Lambert here: Trust the science! Except when it’s bought and paid for, of course.
By Tom Perrett, a researcher and contributor at DeSmogBlog. He has a long standing interest in environmentalism and political ecology, having undertaken a research project on degrowth for the Schumacher Institute. Originally published at DeSmogBlog.
In 1996, Richard Fink, an executive at Koch Industries and a top advisor to Charles Koch, outlined a three-tiered strategy for getting the petrochemical industrialist’s free-market ideas out into the world: through academia, think tanks, and activists’ organizations. Fink described the first tier of this “structure of social change” strategy as “investment in intellectual raw materials” and the “exploration and production of abstract concepts and theories” that academia would develop.
Nearly two and a half decades later, Koch influence in the academic sphere is far ranging. Koch money funds individual courses, professorships, fellowships, and even energy research and policy programs, like the Mercatus Center at George Mason University and the Center for Growth and Opportunity at Utah State University. These centers represent significant investments in the “intellectual raw materials” of free-market advocacy.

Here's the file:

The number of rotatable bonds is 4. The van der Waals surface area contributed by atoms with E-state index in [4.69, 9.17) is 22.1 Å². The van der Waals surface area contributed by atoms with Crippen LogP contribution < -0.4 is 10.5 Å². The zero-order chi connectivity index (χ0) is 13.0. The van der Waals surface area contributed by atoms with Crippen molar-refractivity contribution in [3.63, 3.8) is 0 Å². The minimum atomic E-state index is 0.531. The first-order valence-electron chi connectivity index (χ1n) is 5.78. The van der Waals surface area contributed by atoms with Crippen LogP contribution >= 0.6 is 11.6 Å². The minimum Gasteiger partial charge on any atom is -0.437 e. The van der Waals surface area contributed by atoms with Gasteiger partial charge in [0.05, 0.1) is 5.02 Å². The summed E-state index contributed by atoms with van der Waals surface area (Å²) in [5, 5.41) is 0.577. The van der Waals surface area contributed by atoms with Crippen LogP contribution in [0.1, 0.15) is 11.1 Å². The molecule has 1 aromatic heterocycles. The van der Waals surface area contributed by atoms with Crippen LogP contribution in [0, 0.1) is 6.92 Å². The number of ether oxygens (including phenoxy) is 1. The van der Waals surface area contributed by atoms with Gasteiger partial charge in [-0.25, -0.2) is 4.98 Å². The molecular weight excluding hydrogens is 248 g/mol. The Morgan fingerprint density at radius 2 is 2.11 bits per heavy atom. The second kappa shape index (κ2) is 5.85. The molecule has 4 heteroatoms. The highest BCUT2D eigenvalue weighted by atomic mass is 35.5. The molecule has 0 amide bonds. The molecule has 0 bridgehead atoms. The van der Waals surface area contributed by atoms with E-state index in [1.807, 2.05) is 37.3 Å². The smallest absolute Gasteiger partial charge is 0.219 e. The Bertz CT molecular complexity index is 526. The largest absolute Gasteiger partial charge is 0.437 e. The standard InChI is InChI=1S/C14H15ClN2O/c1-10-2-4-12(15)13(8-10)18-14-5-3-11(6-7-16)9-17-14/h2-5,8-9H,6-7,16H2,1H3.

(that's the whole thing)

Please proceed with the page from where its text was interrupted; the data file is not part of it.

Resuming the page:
According to Samantha Parsons of UnKoch My Campus, a group working to remove the Koch influence in higher education, there are at least 40 centers at prominent American colleges and universities that are funded directly by the Koch donor network. Three of the most prominent examples are described below.
George Mason University: The Epicenter of Koch Academic Influence
Billionaire Charles Koch has focused more resources on George Mason University (GMU) than any other school, and the relationship goes back decades. As far back as 1990, entities controlled by Charles and David Koch were given posts on a committee to choose candidates for a professorial position. An analysis of tax records by the Associated Press discovered that between 2011 and 2014, the Charles Koch Foundation gave $48 million to GMU, and then a subsequent $10 million donation in 2016 to rename their law school after conservative Supreme Court justice Antonin Scalia.
According to Parsons of UnKoch My Campus, an economics professor had used a textbook called Global Warming and other Eco Myths, telling students that if they wanted to debate climate change, they should leave and not come back.
Another GMU professor, Walter Williams, stated in 2014 that it would take “idiocy” to believe that man made climate change could overpower the forces of nature, according to a Greenpeace report. Williams also mentored Nancy Pfotenhauer, a former lobbyist for Koch Industries who served as the first president for the Koch-funded group Americans For Prosperity. Williams has written for Fox Business, denouncing “wild predictions about climate doom” and asserting that after investing in fighting climate change, “we’ll be much poorer and less free.” And in an article for the Deseret News, he wrote that “man-made global warming, for many, is an Earth-worshipping religion.”